Leading international authors top the bill at this year’s event
The Abu Dhabi International Book Fair will welcome a host of authors as part of its thriving Cultural Programme.
Given that China is the Guest Country of Honour, it is particularly encouraging to see so many exciting Chinese novelists coming to the UAE this week.
Possibly the most well-known is Mai Jia. The English translations of his two slow-burning thrillers, Decoded (also available in Arabic) and In the Dark, have made him a bestseller outside of China too.
When we reviewed the latter in 2015, we marvelled at Jia’s “immense readability”. He will be taking part in a book signing, as well as a session about Chinese Literature in Cinema.
Other Chinese authors of note include multiple-award winner Yu Hua, whose five novels and other collections have made him a celebrated figure in Italy and France, Xu Zechen and Liu Zhenyun, whose satirical writing put him in the running for the Nobel Prize for Literature, though Mai Jia Farrar, Straus and Giroux so far he has had to make do with the Chinese equivalent – the Mao Dun Literature Prize.
The International Prize for Arabic Fiction is traditionally handed out during the week the fair begins, so it’s good to see a smattering of current and former nominees at the fair.
Eminent Kuwaiti novelist Ismail Fahd Ismail will talk about the impact of television on novel writing and vice versa on Monday, by which time he’ll know if he has won the Ipaf for his book Al-Sabiliat.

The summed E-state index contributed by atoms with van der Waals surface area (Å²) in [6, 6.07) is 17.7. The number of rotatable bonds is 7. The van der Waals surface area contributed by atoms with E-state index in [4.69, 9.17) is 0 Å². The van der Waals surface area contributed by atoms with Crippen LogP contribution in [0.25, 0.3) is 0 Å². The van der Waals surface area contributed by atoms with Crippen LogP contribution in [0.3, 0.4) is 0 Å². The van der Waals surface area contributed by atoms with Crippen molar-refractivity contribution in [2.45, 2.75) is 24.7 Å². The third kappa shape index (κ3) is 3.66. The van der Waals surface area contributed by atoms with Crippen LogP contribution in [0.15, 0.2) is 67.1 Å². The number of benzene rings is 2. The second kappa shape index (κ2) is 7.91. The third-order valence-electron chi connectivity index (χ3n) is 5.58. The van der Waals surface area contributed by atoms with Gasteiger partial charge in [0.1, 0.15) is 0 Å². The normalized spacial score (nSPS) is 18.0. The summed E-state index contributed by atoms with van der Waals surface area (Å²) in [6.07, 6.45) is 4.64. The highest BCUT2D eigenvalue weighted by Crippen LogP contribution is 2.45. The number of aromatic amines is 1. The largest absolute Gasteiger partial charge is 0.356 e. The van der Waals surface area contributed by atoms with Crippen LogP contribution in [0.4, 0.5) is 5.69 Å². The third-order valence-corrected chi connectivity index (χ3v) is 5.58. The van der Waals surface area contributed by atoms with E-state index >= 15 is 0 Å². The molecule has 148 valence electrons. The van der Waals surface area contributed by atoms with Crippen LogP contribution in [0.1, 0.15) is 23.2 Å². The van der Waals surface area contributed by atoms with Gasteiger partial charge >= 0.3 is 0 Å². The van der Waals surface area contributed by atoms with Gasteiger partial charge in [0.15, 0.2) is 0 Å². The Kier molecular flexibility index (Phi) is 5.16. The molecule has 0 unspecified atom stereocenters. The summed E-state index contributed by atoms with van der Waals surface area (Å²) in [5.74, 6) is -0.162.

We spoke to Iraqi writer Muhsin Al Ramli last week about the fabulous English translation of The President’s Gardens, which was longlisted for Ipaf in 2013. He was fascinating, so his two sessions are bound to prove popular. The UAE’s Reem Al Kamali, who took part in Ipaf’s 2015 nadwa (writers’ workshop), will talk about the rise of the feminine voice in the Emirati narrative scene. Rounding off the Ipaf-affiliated talent, Mohammad Rabie, Sudanese novelist Amir Taj Al Sir and another Emirati, the 2017 longlistee Sultan Al Amimi, are all sure to be interesting company. On the subject of prize-winning authors, Egyptian Adel Esmat, who took home last year’s Naguib Mahfouz Medal for Literature, will be at the fair today to talk about whether lit- erature can be universal and will also sign copies of his books.
Moroccan poet and writer Abdurraheem Khassar and UAE resident Samer Abou Hawwash will take part in the fair, with the latter talking about translator Bassam Hajjar on Tuesday.
Chinese writer Mai Jia.